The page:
Mcleodganj: The Tibetan spiritual Guru Dalai Lama began his teaching on ‘Heart Sutra’ at the request of Koreans. More than 6000 people had gathered to listen to him, of whom more than 2000 had come from 60 countries around the world. “You Koreans have come again to listen to teachings and I thought we could look at the ‘Heart Sutra’, which is both simple and difficult,” The Dalai Lama began. “Today, since we have two days, I’ll give an introduction to the teachings and I’ll see if we can begin the ‘Heart Sutra’. Tomorrow, I’ll also explain the ‘Three Principal Aspects of the Path’, which is short and has been translated into Korean.“Here in the 21st century we’ve made great material progress, so we might ask ourselves what is the benefit of religion today?
There are some traditions whose message of love and compassion is based on their belief in a compassionate creator God. Since followers of such traditions believe that all beings are creations of such a god, making them brothers and sisters, you might ask how they could fight and kill each other? “In India, there are traditions, like some of the Samkhya, Jains and Buddhists, who don’t assert a creator. Instead, they consider the pain and pleasure we experience to be a consequence of our own actions. Therefore, they teach that what happens to us is in our hands.
Some recognise the existence of a self separate from our body and mind. They say that it is this self that goes on from life to life. Buddhists, however, declare that it is the continuity of subtle consciousness that goes on from life to life. “We may experience pain and pleasure physically, but the feelings such episodes entail take place in the mind. Despite this, there are people who have little appreciation of the function of the mind.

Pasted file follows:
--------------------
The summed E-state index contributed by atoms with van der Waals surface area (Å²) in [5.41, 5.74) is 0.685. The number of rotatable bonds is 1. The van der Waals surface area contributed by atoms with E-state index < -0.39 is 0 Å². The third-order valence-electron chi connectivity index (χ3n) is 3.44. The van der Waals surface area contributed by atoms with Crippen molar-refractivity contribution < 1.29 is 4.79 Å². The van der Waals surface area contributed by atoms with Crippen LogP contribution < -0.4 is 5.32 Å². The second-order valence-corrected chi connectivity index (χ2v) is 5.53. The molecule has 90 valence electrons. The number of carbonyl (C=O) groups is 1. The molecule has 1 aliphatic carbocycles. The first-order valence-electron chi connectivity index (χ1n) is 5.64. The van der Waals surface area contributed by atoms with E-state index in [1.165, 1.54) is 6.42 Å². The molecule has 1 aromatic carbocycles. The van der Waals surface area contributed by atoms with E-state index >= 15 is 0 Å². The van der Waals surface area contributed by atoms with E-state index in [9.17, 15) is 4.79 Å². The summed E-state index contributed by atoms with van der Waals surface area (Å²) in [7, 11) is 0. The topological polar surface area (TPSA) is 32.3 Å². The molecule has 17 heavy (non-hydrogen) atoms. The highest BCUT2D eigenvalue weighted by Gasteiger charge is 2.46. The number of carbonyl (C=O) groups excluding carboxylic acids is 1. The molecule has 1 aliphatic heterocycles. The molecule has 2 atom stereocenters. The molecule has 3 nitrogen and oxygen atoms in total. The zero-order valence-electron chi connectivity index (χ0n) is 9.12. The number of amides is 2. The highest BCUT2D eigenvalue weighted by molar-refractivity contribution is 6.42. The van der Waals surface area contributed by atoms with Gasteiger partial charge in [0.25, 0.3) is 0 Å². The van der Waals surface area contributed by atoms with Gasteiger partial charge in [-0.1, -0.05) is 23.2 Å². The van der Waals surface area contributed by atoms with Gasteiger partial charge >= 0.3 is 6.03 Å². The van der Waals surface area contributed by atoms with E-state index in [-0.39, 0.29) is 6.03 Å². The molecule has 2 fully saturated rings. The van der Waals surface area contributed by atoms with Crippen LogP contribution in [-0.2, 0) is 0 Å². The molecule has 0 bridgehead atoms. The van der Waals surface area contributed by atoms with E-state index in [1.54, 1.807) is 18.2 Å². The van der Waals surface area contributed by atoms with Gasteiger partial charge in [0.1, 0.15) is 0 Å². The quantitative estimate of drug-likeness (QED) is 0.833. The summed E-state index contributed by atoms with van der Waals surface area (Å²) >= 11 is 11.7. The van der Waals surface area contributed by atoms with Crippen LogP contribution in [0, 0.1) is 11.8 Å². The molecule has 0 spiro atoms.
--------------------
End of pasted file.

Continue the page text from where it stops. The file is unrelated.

In ancient Indian tradition, mind was explained in detail. Although records of this are found in religious texts, such knowledge need not be restricted to the religious sphere. It can be examined in an academic, secular context. “If you want to avoid suffering, you should seek out its causes and examine whether they can be eliminated. Similarly, once you recognise the causes of happiness you should cultivate them, much as we plant seeds in the earth and nurture them with water and manure until they bear fruit. “The Buddha advised his followers not to accept what he taught blindly, but to examine and test it. He said if it is not corroborated by reason, don’t accept it, but look again. Because of Buddhism’s use of logic and its profound philosophical approach, Buddhist students can have constructive conversations with modern scientists. Many of them appreciate the Buddhist notion of dependent arising. Others are struck by Buddhist understanding of the workings of mind and the emotions.”